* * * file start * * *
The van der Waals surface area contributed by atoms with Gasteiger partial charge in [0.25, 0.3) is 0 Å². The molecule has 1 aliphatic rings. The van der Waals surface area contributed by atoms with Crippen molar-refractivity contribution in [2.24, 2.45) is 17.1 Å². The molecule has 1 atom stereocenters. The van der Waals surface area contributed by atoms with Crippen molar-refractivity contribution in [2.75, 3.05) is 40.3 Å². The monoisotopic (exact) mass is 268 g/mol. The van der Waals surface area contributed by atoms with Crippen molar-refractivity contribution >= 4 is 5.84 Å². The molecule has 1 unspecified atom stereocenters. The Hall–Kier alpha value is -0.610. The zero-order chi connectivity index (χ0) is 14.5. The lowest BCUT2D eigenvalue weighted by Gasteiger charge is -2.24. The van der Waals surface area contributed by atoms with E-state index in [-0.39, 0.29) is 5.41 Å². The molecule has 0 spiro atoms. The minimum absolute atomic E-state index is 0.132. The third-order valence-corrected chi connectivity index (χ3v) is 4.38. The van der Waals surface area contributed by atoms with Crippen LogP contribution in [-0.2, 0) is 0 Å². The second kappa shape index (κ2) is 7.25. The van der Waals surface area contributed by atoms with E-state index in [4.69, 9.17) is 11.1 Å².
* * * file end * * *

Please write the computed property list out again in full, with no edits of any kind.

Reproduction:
The van der Waals surface area contributed by atoms with Gasteiger partial charge in [0.25, 0.3) is 0 Å². The molecule has 1 aliphatic rings. The van der Waals surface area contributed by atoms with Crippen molar-refractivity contribution in [2.24, 2.45) is 17.1 Å². The molecule has 1 atom stereocenters. The van der Waals surface area contributed by atoms with Crippen molar-refractivity contribution in [2.75, 3.05) is 40.3 Å². The monoisotopic (exact) mass is 268 g/mol. The van der Waals surface area contributed by atoms with Crippen molar-refractivity contribution >= 4 is 5.84 Å². The molecule has 1 unspecified atom stereocenters. The Hall–Kier alpha value is -0.610. The zero-order chi connectivity index (χ0) is 14.5. The lowest BCUT2D eigenvalue weighted by Gasteiger charge is -2.24. The van der Waals surface area contributed by atoms with E-state index in [-0.39, 0.29) is 5.41 Å². The molecule has 0 spiro atoms. The minimum absolute atomic E-state index is 0.132. The third-order valence-corrected chi connectivity index (χ3v) is 4.38. The van der Waals surface area contributed by atoms with Crippen LogP contribution in [-0.2, 0) is 0 Å². The second kappa shape index (κ2) is 7.25. The van der Waals surface area contributed by atoms with E-state index in [4.69, 9.17) is 11.1 Å².